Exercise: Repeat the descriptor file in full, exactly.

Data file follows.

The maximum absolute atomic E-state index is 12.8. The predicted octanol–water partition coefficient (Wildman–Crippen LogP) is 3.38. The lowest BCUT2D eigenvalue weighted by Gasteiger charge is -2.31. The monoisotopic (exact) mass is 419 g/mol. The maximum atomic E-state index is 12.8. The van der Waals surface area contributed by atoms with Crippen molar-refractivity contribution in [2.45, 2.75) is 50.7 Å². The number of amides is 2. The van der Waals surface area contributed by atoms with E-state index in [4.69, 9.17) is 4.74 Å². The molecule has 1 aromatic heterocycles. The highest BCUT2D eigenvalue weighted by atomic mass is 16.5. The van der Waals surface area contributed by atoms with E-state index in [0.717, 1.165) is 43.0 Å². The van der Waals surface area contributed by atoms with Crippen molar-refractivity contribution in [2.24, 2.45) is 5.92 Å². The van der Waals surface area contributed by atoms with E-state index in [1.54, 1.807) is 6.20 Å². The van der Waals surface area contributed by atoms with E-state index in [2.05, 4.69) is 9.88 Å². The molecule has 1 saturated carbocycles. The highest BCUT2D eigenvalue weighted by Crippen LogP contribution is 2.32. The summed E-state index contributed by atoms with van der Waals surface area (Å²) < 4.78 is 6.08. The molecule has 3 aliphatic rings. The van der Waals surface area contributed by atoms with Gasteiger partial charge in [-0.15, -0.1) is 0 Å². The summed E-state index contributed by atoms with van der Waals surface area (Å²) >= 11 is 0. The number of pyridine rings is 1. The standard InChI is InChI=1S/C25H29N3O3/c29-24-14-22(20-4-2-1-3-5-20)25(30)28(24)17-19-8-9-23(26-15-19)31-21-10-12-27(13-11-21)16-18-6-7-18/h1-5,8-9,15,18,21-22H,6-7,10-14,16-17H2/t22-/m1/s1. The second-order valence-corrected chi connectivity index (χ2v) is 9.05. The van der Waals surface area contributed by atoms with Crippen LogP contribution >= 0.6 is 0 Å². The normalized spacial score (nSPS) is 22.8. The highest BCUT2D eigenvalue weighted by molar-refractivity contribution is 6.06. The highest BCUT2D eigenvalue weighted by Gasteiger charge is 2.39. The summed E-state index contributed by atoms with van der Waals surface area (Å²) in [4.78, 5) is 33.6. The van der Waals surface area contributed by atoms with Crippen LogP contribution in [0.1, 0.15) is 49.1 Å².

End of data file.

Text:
The maximum absolute atomic E-state index is 12.8. The predicted octanol–water partition coefficient (Wildman–Crippen LogP) is 3.38. The lowest BCUT2D eigenvalue weighted by Gasteiger charge is -2.31. The monoisotopic (exact) mass is 419 g/mol. The maximum atomic E-state index is 12.8. The van der Waals surface area contributed by atoms with Crippen molar-refractivity contribution in [2.45, 2.75) is 50.7 Å². The number of amides is 2. The van der Waals surface area contributed by atoms with E-state index in [4.69, 9.17) is 4.74 Å². The molecule has 1 aromatic heterocycles. The highest BCUT2D eigenvalue weighted by atomic mass is 16.5. The van der Waals surface area contributed by atoms with E-state index in [0.717, 1.165) is 43.0 Å². The van der Waals surface area contributed by atoms with Crippen molar-refractivity contribution in [2.24, 2.45) is 5.92 Å². The van der Waals surface area contributed by atoms with E-state index in [1.54, 1.807) is 6.20 Å². The van der Waals surface area contributed by atoms with E-state index in [2.05, 4.69) is 9.88 Å². The molecule has 1 saturated carbocycles. The highest BCUT2D eigenvalue weighted by Crippen LogP contribution is 2.32. The summed E-state index contributed by atoms with van der Waals surface area (Å²) < 4.78 is 6.08. The molecule has 3 aliphatic rings. The van der Waals surface area contributed by atoms with Gasteiger partial charge in [-0.15, -0.1) is 0 Å². The summed E-state index contributed by atoms with van der Waals surface area (Å²) >= 11 is 0. The number of pyridine rings is 1. The standard InChI is InChI=1S/C25H29N3O3/c29-24-14-22(20-4-2-1-3-5-20)25(30)28(24)17-19-8-9-23(26-15-19)31-21-10-12-27(13-11-21)16-18-6-7-18/h1-5,8-9,15,18,21-22H,6-7,10-14,16-17H2/t22-/m1/s1. The second-order valence-corrected chi connectivity index (χ2v) is 9.05. The van der Waals surface area contributed by atoms with Crippen LogP contribution >= 0.6 is 0 Å². The normalized spacial score (nSPS) is 22.8. The highest BCUT2D eigenvalue weighted by molar-refractivity contribution is 6.06. The highest BCUT2D eigenvalue weighted by Gasteiger charge is 2.39. The summed E-state index contributed by atoms with van der Waals surface area (Å²) in [4.78, 5) is 33.6. The van der Waals surface area contributed by atoms with Crippen LogP contribution in [0.1, 0.15) is 49.1 Å².